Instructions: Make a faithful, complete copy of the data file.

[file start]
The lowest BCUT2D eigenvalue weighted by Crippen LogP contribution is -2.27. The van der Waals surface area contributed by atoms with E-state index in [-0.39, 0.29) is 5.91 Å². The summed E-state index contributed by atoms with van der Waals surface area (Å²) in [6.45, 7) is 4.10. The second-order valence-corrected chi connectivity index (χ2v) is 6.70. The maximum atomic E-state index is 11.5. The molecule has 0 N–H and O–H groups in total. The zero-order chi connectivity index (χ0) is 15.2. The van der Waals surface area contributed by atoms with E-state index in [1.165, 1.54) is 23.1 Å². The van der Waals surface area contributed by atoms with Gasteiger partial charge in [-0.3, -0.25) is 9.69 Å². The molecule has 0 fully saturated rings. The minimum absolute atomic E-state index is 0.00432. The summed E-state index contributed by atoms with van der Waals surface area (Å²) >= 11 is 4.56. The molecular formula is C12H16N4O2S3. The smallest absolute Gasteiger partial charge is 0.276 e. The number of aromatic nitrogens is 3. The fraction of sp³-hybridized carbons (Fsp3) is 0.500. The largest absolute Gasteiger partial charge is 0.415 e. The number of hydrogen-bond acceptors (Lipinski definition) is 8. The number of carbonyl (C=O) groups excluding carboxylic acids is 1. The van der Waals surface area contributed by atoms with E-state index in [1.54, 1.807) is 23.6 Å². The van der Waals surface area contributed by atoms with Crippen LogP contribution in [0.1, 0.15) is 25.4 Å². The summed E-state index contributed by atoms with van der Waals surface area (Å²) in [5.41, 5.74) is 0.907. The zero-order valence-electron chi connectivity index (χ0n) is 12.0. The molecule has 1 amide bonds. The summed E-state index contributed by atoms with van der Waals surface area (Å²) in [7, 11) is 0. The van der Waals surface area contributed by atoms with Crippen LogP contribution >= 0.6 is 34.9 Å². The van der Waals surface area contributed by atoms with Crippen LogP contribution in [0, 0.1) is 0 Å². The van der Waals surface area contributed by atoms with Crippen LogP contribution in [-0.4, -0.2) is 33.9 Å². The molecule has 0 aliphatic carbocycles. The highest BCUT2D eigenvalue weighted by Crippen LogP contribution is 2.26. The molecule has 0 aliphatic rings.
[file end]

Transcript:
The lowest BCUT2D eigenvalue weighted by Crippen LogP contribution is -2.27. The van der Waals surface area contributed by atoms with E-state index in [-0.39, 0.29) is 5.91 Å². The summed E-state index contributed by atoms with van der Waals surface area (Å²) in [6.45, 7) is 4.10. The second-order valence-corrected chi connectivity index (χ2v) is 6.70. The maximum atomic E-state index is 11.5. The molecule has 0 N–H and O–H groups in total. The zero-order chi connectivity index (χ0) is 15.2. The van der Waals surface area contributed by atoms with E-state index in [1.165, 1.54) is 23.1 Å². The van der Waals surface area contributed by atoms with Gasteiger partial charge in [-0.3, -0.25) is 9.69 Å². The molecule has 0 fully saturated rings. The minimum absolute atomic E-state index is 0.00432. The summed E-state index contributed by atoms with van der Waals surface area (Å²) >= 11 is 4.56. The molecular formula is C12H16N4O2S3. The smallest absolute Gasteiger partial charge is 0.276 e. The number of aromatic nitrogens is 3. The fraction of sp³-hybridized carbons (Fsp3) is 0.500. The largest absolute Gasteiger partial charge is 0.415 e. The number of hydrogen-bond acceptors (Lipinski definition) is 8. The number of carbonyl (C=O) groups excluding carboxylic acids is 1. The van der Waals surface area contributed by atoms with E-state index in [1.54, 1.807) is 23.6 Å². The van der Waals surface area contributed by atoms with Crippen LogP contribution in [0.1, 0.15) is 25.4 Å². The summed E-state index contributed by atoms with van der Waals surface area (Å²) in [5.41, 5.74) is 0.907. The zero-order valence-electron chi connectivity index (χ0n) is 12.0. The molecule has 1 amide bonds. The summed E-state index contributed by atoms with van der Waals surface area (Å²) in [7, 11) is 0. The van der Waals surface area contributed by atoms with Crippen LogP contribution >= 0.6 is 34.9 Å². The van der Waals surface area contributed by atoms with Crippen LogP contribution in [0, 0.1) is 0 Å². The van der Waals surface area contributed by atoms with Crippen LogP contribution in [-0.4, -0.2) is 33.9 Å². The molecule has 0 aliphatic carbocycles. The highest BCUT2D eigenvalue weighted by Crippen LogP contribution is 2.26. The molecule has 0 aliphatic rings.